There are plenty of reasons to be scared about hiring independent contractors in the US these days:
- Fifteen states have partnered up with the federal government to go after employers that misclassify employees as independent contractors;
- The new US Secretary of Labor has said combatting misclassification will be one of his top priorities;
- Legislation has been introduced in several states, with one bill being signed into law in Illinois and another awaiting the governor’s signature in New York; and
- Nearly every week brings news of another successful lawsuit brought by employees who were misclassified, including a recent settlement for $1.55 million in Georgia.
But in this frightening climate, a little perspective is in order:
- The $18.2 million in back wages collected by the US Department of Labor’s Wage and Hour Division (WHD) during the past two years for minimum wage or overtime violations that resulted primarily from workers not being classified as employees represents only a small fraction, about 12 percent, of the $147.8 million in back wages collected during that time.
- The WHD plans to prioritize its enforcement actions at high-risk industries, which, it has said, include construction; janitorial; home health care; child care; transportation and warehousing; and meat and poultry processing. Employers that are not in these narrow industries are less likely to be targeted.
- Employers that make a good-faith error in classifying employees as independent contractors can find a safe harbor from employment taxes if they have a “reasonable basis” for the misclassification – for example, if it is a common practice in their industry or if there was a court precedent. Likewise, employers that believe they have mistakenly classified employees as independent contractors are eligible for partial relief from back taxes under the Internal Revenue Service’s voluntary settlement program if they agree to reclassify the workers as employees going forward.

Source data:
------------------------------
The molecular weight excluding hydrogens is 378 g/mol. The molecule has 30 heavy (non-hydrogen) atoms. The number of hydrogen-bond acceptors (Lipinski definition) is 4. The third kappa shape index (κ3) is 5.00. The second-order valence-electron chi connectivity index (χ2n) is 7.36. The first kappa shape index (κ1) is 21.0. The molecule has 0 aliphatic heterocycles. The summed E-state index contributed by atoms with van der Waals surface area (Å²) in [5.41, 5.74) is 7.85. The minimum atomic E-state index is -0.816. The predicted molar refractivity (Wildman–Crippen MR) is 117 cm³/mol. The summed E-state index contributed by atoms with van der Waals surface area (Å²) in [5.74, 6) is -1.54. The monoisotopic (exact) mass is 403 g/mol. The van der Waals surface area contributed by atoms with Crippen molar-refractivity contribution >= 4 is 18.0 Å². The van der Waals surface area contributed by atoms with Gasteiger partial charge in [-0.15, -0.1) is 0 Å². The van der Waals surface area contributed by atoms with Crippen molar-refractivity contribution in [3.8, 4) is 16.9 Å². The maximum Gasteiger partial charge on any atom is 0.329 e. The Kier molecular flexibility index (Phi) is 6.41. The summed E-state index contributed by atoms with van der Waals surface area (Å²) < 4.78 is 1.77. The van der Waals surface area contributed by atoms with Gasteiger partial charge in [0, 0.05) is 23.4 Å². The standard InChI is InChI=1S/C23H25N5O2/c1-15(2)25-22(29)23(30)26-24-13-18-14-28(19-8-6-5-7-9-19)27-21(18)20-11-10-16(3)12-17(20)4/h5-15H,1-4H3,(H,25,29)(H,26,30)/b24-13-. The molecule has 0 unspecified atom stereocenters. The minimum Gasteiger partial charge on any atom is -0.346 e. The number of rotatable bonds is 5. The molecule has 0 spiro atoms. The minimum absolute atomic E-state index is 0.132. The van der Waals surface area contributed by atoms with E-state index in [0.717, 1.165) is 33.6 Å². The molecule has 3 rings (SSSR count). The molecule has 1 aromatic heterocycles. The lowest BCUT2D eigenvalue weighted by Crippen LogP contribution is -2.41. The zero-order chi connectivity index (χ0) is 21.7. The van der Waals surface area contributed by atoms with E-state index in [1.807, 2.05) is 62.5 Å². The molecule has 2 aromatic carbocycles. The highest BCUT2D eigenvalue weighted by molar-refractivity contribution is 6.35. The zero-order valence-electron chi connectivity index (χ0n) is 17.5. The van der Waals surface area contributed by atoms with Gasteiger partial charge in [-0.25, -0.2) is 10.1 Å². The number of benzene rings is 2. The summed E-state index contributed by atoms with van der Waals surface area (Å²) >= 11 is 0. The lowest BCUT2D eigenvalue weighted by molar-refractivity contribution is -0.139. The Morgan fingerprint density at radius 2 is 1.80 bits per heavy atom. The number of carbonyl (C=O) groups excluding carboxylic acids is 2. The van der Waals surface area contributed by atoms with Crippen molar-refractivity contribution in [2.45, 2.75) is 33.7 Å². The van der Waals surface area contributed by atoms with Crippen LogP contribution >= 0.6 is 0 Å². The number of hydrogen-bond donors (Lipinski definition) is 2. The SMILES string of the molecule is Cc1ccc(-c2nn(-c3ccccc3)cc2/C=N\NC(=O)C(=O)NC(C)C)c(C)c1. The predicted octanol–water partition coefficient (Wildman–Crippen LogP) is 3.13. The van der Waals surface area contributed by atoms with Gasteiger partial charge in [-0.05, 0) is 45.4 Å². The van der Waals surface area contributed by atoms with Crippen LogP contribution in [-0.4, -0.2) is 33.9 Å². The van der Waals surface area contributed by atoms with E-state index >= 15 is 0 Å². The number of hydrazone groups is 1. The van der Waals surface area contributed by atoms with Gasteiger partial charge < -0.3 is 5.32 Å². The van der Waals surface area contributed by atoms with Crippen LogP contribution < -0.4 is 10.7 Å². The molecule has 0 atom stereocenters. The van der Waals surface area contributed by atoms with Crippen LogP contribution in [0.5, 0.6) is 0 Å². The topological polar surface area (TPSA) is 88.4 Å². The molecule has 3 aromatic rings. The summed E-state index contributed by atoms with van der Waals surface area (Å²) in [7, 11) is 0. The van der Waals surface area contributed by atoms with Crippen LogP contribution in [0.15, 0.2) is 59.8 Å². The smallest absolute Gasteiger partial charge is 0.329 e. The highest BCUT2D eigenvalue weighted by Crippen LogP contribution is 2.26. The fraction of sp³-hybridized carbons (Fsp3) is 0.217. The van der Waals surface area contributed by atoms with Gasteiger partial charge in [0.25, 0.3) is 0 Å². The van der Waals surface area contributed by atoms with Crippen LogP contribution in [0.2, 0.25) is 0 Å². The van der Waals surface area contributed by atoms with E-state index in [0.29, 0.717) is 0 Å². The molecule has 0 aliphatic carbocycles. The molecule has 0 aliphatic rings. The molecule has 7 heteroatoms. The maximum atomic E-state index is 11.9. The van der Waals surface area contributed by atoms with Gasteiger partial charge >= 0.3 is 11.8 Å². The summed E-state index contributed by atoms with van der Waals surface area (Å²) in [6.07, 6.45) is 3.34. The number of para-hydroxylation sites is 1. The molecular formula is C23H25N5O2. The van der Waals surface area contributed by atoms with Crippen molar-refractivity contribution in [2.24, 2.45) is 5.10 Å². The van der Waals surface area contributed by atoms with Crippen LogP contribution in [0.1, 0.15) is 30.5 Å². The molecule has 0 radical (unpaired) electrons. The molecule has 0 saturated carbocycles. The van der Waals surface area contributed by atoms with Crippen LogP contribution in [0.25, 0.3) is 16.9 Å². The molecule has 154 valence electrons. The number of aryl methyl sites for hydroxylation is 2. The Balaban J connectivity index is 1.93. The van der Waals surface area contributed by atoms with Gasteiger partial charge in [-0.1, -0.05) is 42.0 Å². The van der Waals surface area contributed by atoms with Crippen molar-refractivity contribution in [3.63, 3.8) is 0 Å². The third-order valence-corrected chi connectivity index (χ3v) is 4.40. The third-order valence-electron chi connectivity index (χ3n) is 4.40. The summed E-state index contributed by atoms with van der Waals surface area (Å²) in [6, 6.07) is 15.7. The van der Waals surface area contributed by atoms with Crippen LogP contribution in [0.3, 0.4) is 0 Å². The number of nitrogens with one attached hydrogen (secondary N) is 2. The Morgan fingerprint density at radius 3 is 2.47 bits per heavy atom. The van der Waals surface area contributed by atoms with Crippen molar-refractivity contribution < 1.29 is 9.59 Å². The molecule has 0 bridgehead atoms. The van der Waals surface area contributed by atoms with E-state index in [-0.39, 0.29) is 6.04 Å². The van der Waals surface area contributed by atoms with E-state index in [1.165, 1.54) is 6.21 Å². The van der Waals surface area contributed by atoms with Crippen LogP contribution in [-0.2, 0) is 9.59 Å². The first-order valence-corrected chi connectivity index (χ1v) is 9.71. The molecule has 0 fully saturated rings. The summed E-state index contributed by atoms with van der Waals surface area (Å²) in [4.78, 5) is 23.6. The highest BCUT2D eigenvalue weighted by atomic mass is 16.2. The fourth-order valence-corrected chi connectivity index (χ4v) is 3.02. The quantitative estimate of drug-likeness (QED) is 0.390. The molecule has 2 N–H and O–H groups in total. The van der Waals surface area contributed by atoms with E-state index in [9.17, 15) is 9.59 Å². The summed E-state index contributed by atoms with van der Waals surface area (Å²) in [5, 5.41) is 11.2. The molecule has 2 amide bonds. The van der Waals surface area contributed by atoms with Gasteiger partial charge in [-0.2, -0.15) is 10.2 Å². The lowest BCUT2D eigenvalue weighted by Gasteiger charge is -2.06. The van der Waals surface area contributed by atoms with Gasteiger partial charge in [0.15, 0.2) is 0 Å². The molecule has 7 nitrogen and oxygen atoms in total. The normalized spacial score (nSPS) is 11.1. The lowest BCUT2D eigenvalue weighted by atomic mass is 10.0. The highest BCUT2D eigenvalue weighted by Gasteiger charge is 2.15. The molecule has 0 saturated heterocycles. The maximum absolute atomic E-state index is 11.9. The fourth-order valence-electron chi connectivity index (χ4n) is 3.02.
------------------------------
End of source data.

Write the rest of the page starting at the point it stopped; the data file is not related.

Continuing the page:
A good rule of thumb is that it is likely safe to use an independent contractor in situations where you need to control only the result of the work done, not the means and methods of how it is done. A more careful consideration of all the factors involved is in order before moving forward. But prudent employers that could benefit from the flexibility and savings that can come from hiring independent contractors should not rule them out just because of a few horror stories.